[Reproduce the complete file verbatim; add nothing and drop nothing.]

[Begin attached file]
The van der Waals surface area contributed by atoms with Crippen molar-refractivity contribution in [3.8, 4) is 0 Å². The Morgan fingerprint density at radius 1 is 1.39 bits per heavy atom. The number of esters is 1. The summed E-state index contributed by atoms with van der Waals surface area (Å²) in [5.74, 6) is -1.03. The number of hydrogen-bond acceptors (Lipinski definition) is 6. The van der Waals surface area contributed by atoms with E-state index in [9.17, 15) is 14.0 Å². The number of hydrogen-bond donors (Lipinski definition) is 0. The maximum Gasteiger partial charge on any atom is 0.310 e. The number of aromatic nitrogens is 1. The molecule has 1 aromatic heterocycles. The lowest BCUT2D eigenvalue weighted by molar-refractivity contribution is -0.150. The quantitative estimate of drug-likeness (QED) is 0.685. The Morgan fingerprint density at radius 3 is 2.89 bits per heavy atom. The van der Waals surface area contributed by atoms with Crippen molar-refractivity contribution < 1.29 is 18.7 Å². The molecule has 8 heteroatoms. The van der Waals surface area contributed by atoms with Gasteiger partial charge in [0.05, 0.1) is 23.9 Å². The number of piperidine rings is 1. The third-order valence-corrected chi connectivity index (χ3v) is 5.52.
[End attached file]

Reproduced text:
The van der Waals surface area contributed by atoms with Crippen molar-refractivity contribution in [3.8, 4) is 0 Å². The Morgan fingerprint density at radius 1 is 1.39 bits per heavy atom. The number of esters is 1. The summed E-state index contributed by atoms with van der Waals surface area (Å²) in [5.74, 6) is -1.03. The number of hydrogen-bond acceptors (Lipinski definition) is 6. The van der Waals surface area contributed by atoms with E-state index in [9.17, 15) is 14.0 Å². The number of hydrogen-bond donors (Lipinski definition) is 0. The maximum Gasteiger partial charge on any atom is 0.310 e. The number of aromatic nitrogens is 1. The molecule has 1 aromatic heterocycles. The lowest BCUT2D eigenvalue weighted by molar-refractivity contribution is -0.150. The quantitative estimate of drug-likeness (QED) is 0.685. The Morgan fingerprint density at radius 3 is 2.89 bits per heavy atom. The van der Waals surface area contributed by atoms with Crippen molar-refractivity contribution < 1.29 is 18.7 Å². The molecule has 8 heteroatoms. The van der Waals surface area contributed by atoms with Gasteiger partial charge in [0.05, 0.1) is 23.9 Å². The number of piperidine rings is 1. The third-order valence-corrected chi connectivity index (χ3v) is 5.52.